When those who engineered the destruction of our economy and by extension of our nation, and those who stash away billions and billions face no consequences but renewed fabulous wealth, the anger of the Nigerian people reaches a crescendo. Nigerians are whipped into submission by the tyranny of the minority in all areas of life. Minimum wage for the poor is N18,000 per month whereas each senator earns N29 million per month while each member of the House of Reps takes home N10 million every month.
The minority lives in palatial mansions, the rest of the population fight over shanty dwellings for a space to squat. Government jobs are the exclusive preserve for the family and friends of the minority in National Assembly. The public sector is not spared of the influence of the minority ruling class. Jobs in the banking, insurance, corporations, name it, are pegged down for the children and acquaintances of the tyrants in the legislature. Neighborhoods for the poor are unsafe, insecure, dangerous, and horrible. The poor are constantly living on the edge.
The poor has been disenfranchised from the political process. Their right to contest and compete in a participatory democracy is limited and in most cases impossible because it’s being prized out of their reach. The minority 469-member of the National Assembly enslave the rest of the 180 million people. When they’re sick, they’re ferried to overseas hospitals. For the sick poor, they’re told to die quickly. The tyrants govern more often in an arbitrary and unpredictable manner. They manipulate federal financial, judicial, electoral, and anti-corruption institutions.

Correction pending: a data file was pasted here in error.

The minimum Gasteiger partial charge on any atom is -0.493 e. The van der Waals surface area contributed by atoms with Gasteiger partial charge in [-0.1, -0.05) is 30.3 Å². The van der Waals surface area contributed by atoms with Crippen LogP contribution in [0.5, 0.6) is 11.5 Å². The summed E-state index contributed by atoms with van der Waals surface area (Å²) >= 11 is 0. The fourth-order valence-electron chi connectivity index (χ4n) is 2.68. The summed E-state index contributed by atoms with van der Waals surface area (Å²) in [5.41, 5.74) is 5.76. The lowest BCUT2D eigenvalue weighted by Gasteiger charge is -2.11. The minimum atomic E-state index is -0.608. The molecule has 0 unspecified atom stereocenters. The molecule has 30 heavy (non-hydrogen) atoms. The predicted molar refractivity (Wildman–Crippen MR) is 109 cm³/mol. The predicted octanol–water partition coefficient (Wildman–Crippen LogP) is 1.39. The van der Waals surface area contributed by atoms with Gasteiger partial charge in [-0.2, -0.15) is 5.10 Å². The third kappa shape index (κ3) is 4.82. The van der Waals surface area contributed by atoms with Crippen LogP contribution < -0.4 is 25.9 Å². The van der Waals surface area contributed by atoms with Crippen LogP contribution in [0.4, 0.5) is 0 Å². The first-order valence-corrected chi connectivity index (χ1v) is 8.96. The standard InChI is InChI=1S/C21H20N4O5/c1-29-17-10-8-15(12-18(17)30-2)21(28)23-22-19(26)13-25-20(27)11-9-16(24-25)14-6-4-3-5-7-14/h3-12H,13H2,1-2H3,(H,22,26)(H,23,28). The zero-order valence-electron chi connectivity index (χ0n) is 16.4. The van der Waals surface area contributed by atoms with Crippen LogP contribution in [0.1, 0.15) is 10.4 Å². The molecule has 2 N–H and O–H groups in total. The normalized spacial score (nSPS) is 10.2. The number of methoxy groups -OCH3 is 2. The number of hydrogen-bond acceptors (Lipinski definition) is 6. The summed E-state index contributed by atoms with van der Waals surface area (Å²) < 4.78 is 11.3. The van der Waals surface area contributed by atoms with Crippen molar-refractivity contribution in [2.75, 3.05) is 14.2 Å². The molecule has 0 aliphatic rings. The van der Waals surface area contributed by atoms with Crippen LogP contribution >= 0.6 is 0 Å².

The reputation and job performance of the tyrants have never been lower. Nigerians see them as corrupt, lazy, brainless, greedy, and do-nothing legislators whose moral judgment is greatly at fault. What do they actually do for the huge salary and allowances we pay them? Nothing! Half of the legislative year, they are mostly on vacation. Do we need 469 members in the National Assembly? Compared to other countries, Nigeria is massively over-represented. We, with a population of 180 million people, have 469 members, US with 293 million people, has 535 Congress members.
The 469-member minority not only rules but dominates. They don’t need to worry about the welfare and well being of the people. There’s no checks on their ability to be overbearing. In an ideal democracy, the people would rule, and be protected against the power of elected minority in the National Assembly.
It’s a travesty of justice for a fixed, tyrannical minority to exclude or alienate the majority – the people. It’s unfair for the tyrannical minority to monopolize all the powers all the time. It’s tyranny of the highest order when we engage in the periodic ritual of elections, only for the minority to reap the windfall of such elections. What we have is tyranny of the minority not genuine democracy.
The tyrants in the National Assembly have erased an efficient democratic opportunity for determining the public good. They are not constrained by the need to bargain with the people’s interests.
The people lacks any mechanism for holding the tyrannical minority to account or even to listen. They simply have their way, without regard to reach out to the people. The dangerous aspect of this is that the potential for instability and separatists agitations exists and increase when the rest of 180 million people ends up as permanent losers.
To get the business of the majority – the people – done, we must overthrow the tyranny of the minority in the National Assembly NOW!